Rafael Nadal's Back Woes Are Cause for Concern as 2014 French Open Progresses

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Rafael Nadal's Back Woes Are Cause for Concern as 2014 French Open Progresses
Matthias Hangst/Getty Images

Has Rafael Nadal reached the slipping point?

Every athlete, no matter how dominant—even a King—has a point where the decline is unavoidable.

For someone hailed as the King of Clay, Nadal has looked a shell of his former self as of late, sans a few opening rounds in Paris.

This past weekend, Nadal breezed past Argentina’s Leonardo Mayer 6-2, 7-5, 6-2, but the factor that should raise some eyebrows is his admission that a back injury has hurt his productivity, as captured by ESPN:

"During my career, I had (a) few problems. ... Hopefully will not be (the) case" the rest of the way in Paris, Nadal said.

"I served more slowly since I started feeling the pain," he said, noting that he's worn tape on his back for extra support.

Now pair this with some noticeable performance drops, as recorded by The Associated Press, via USA Today:

Against Mayer, Nadal averaged only 102 mph (165 kph) on first serves, with a top speed of 114 mph (184 kph). That was down from an average of 111 mph (179 kph) and top of 122 mph (197 kph) in the first round against Robby Ginepri last Monday.

Through six sets across his first two matches, Nadal faced only five break points and lost serve only twice. He needed to deal with eight break points against Mayer, losing two.

For the uninitiated, Nadal is every bit the sport's most dominant participant in Paris, as ESPN Stats & Info helps to detail:

So while yet another strong showing is both fully expected and impressive, Nadal's flirtation with injury is quite the slippery slope for the aging star.

Think back to Australia in January, when he was upended in the final against Stanislas Wawrinka. A hint of back issues was certainly part of the narrative for a shocking loss at a venue most are accustomed to seeing him dominate.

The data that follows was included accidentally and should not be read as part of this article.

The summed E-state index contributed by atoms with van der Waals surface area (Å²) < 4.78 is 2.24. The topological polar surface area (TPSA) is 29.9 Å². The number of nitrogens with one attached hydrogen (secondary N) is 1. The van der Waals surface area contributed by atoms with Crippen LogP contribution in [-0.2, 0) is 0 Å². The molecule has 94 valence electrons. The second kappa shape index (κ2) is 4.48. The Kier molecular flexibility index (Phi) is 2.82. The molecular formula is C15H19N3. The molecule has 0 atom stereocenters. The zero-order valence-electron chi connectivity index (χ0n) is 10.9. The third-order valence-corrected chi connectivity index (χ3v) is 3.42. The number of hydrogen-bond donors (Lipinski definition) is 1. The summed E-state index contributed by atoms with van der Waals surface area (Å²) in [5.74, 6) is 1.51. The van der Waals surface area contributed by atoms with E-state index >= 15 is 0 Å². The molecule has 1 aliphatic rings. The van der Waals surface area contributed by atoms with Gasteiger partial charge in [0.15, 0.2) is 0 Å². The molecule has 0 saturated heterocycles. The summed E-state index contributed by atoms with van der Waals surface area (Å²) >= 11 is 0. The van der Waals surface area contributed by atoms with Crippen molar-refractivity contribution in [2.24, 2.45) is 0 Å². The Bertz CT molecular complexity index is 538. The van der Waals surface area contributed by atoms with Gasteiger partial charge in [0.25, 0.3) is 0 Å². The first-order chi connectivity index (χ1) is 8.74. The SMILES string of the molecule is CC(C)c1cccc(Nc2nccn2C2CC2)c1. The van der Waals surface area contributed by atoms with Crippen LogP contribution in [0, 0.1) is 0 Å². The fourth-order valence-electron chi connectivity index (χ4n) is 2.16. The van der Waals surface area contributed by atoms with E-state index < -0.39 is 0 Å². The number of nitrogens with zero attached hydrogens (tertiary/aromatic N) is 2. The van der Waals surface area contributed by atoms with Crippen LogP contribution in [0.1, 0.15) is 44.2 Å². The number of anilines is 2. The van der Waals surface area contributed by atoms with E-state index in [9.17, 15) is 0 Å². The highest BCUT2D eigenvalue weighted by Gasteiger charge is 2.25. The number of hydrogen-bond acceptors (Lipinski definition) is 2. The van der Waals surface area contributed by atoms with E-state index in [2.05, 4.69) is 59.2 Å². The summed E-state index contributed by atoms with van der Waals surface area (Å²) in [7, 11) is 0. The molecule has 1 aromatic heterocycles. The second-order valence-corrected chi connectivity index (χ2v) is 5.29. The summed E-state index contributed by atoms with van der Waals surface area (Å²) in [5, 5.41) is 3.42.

Look at the Monte Carlo Masters in April, where David Ferrer got the best of Nadal in the quarterfinals—good for Nadal's earliest exit at the tournament since 2003.

It's easy to shrug off. After all, been there, done that in regard to Nadal battling through an injury. Even the proverbial "draw of death" for Nadal looks a lot softer than anticipated. Wawrinka is gone. So is Nicolas Almagro and Tommy Haas.

Matthias Hangst/Getty Images

But in a season of wild upsets where names like Wawrinka and Serena Williams have been victimized, who is to say Nadal's newfound path to the final that looks "easy" is anything of the sort? Especially for Nadal, perhaps the star with the biggest target on his back who gets his opponent's best each and every match?

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Even if Nadal makes short work of his portion of the bracket while nursing a seemingly oft-occurring back issue, arch rival Novak Djokovic may very well await the King of Clay in the final.

It's not that Nadal needs the win this year. His legacy is cemented. But the end of an era always seems to come at an inopportune time for the greats. Nadal's continued battles with injuries that come with age (Remember his serious bouts with knee issues?) suggest the end may be closer than most expect.

Is it really a shock a player who has struggled at what used to be routine events may bow out early in Paris? No. Nadal owns the proceedings there, but yet another injury issue may continue what has been a disturbing trend this season.

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